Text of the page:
With two runs to choose from, it becomes almost impossible to single out individual performances without writing endless pages on how brilliant everyone was. However, from the Saturday run, a very special mention must go to Keith Darron for his outstanding ability to sabotage his own game and the good grace with which he did it. Amanda Brown did a very good job as a last minute stand-in in a very challenging role, while Wendy Weaver and Jennifer Laubacher get a prize for confusing the hell out of me for half the game. And, of course, my thanks to Ben Brown for very nearly bringing about the end of the world!

The Sunday run was very different in outcome and feel, but no less fun. Special mentions are even harder, but Quinn was outstanding in her portrayal of something different, while Maggie Peck and Anita Szostak were just evil, particularly to the long-suffering Marc Blumberg. It was also a joy watching Kristen Pierson and Kerry Freedman's verbal duels.

The Fifth Run: Consequences G

After a break of two years, I brought The Clockwork Café back, this time with the help of Matt LeVan and Lise Fracalossi, who both played in the original Intercon K run. This started off as a very challenging run to cast: normally I expect my players to be 50/50 male/female, give or take a few players. However, for the Consequences G run, we had 24 male players and just six female players, making the choice of roles for the female players limited in the extreme!

Fortunately, with the cooperation of the players, I managed to sort the casting out and the run itself was amazing, surpassing my wildest expectations. The ending was particularly impressive, with Ryan Myint, Daniel Taylor and Ian Law coming up with a solution that I had not even begun to conceive of. I love it when my players make so much more from their characters than the simple sum of the parts. While all this was going on, congratulations must go to Jim Ashby and Alison Rider Hill for quietly going about their business of taking over the world while no-one was looking, the first time this has ever happened!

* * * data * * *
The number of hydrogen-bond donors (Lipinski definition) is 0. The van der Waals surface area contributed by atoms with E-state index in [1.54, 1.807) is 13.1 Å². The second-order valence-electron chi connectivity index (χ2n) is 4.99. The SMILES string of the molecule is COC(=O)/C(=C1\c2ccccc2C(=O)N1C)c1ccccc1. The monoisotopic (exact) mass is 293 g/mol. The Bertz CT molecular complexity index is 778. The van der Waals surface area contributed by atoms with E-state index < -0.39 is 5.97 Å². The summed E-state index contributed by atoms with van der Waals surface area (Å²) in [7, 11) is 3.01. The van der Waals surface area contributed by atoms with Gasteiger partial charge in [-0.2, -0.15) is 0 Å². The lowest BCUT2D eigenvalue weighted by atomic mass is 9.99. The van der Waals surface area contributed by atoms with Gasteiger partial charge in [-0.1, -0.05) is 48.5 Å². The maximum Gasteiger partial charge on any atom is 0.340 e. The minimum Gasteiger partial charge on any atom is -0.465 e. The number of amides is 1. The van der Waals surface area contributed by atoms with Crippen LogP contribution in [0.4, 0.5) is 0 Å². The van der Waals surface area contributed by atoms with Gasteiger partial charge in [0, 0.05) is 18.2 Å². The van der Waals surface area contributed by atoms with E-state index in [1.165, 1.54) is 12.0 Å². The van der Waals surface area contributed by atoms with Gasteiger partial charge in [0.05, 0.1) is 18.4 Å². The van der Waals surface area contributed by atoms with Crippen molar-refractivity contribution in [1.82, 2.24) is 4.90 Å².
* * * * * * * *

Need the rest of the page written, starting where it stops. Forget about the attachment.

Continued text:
I would also like to give a special mention (and thanks) to Elina Gouliou, who, five minutes into the game, came up to me and said "I hate you". This (trust me) is always a good sign from the player of her character. She then proceeded to repeat this to me at 15 minute intervals until the end of the game.

The Sixth Run: Intercon N

The Clockwork Café was back three months later at Intercon N, where I was reunited with long-time collaborator (sufferer?) AJ Smith. We also had a much more reasonable 17/13 male/female split which made casting a whole lot easier. The game went well and I was particularly impressed with Elisa Ford's emotional rollercoaster playing off Chris Weil, while Matt Ender was a wonderful host in Richard Blanc. Eric Reuss continued a long line of delightfully villainous villains.